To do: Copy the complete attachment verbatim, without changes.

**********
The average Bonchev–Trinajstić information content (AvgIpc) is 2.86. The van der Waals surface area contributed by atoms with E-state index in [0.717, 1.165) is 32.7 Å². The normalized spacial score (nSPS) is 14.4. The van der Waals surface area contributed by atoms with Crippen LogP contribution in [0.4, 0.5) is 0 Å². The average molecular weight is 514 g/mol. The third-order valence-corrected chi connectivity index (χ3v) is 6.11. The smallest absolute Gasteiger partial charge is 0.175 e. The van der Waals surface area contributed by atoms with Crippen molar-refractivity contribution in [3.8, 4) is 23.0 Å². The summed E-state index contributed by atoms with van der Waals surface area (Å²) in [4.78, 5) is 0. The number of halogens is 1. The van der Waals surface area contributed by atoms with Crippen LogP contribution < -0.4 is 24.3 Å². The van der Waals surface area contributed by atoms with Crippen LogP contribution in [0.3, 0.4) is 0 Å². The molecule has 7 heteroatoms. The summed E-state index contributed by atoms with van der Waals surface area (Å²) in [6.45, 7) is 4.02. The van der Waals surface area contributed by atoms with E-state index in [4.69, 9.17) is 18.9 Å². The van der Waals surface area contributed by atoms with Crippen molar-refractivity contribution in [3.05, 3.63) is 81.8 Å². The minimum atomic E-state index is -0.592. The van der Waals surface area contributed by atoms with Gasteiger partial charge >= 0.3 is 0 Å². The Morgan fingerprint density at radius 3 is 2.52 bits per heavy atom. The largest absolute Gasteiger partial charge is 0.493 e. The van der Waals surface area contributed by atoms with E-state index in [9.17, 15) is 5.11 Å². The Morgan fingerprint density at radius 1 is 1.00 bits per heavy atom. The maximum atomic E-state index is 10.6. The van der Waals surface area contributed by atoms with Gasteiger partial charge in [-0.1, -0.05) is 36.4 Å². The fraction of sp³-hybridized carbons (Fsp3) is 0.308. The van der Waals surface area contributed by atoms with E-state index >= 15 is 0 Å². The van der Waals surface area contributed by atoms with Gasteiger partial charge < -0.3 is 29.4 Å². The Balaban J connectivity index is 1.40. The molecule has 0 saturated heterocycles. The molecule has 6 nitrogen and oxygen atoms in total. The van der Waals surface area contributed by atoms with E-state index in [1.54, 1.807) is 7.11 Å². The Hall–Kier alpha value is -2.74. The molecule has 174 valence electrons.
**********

The average Bonchev–Trinajstić information content (AvgIpc) is 2.86. The van der Waals surface area contributed by atoms with E-state index in [0.717, 1.165) is 32.7 Å². The normalized spacial score (nSPS) is 14.4. The van der Waals surface area contributed by atoms with Crippen LogP contribution in [0.4, 0.5) is 0 Å². The average molecular weight is 514 g/mol. The third-order valence-corrected chi connectivity index (χ3v) is 6.11. The smallest absolute Gasteiger partial charge is 0.175 e. The van der Waals surface area contributed by atoms with Crippen molar-refractivity contribution in [3.8, 4) is 23.0 Å². The summed E-state index contributed by atoms with van der Waals surface area (Å²) in [4.78, 5) is 0. The number of halogens is 1. The van der Waals surface area contributed by atoms with Crippen LogP contribution < -0.4 is 24.3 Å². The van der Waals surface area contributed by atoms with Crippen LogP contribution in [0.3, 0.4) is 0 Å². The molecule has 7 heteroatoms. The summed E-state index contributed by atoms with van der Waals surface area (Å²) in [6.45, 7) is 4.02. The van der Waals surface area contributed by atoms with E-state index in [4.69, 9.17) is 18.9 Å². The van der Waals surface area contributed by atoms with Crippen molar-refractivity contribution in [3.05, 3.63) is 81.8 Å². The minimum atomic E-state index is -0.592. The van der Waals surface area contributed by atoms with Gasteiger partial charge >= 0.3 is 0 Å². The Morgan fingerprint density at radius 3 is 2.52 bits per heavy atom. The largest absolute Gasteiger partial charge is 0.493 e. The van der Waals surface area contributed by atoms with E-state index in [9.17, 15) is 5.11 Å². The Morgan fingerprint density at radius 1 is 1.00 bits per heavy atom. The maximum atomic E-state index is 10.6. The van der Waals surface area contributed by atoms with Gasteiger partial charge in [-0.1, -0.05) is 36.4 Å². The fraction of sp³-hybridized carbons (Fsp3) is 0.308. The van der Waals surface area contributed by atoms with E-state index >= 15 is 0 Å². The van der Waals surface area contributed by atoms with Gasteiger partial charge < -0.3 is 29.4 Å². The Balaban J connectivity index is 1.40. The molecule has 0 saturated heterocycles. The molecule has 6 nitrogen and oxygen atoms in total. The van der Waals surface area contributed by atoms with E-state index in [1.54, 1.807) is 7.11 Å². The Hall–Kier alpha value is -2.74. The molecule has 174 valence electrons.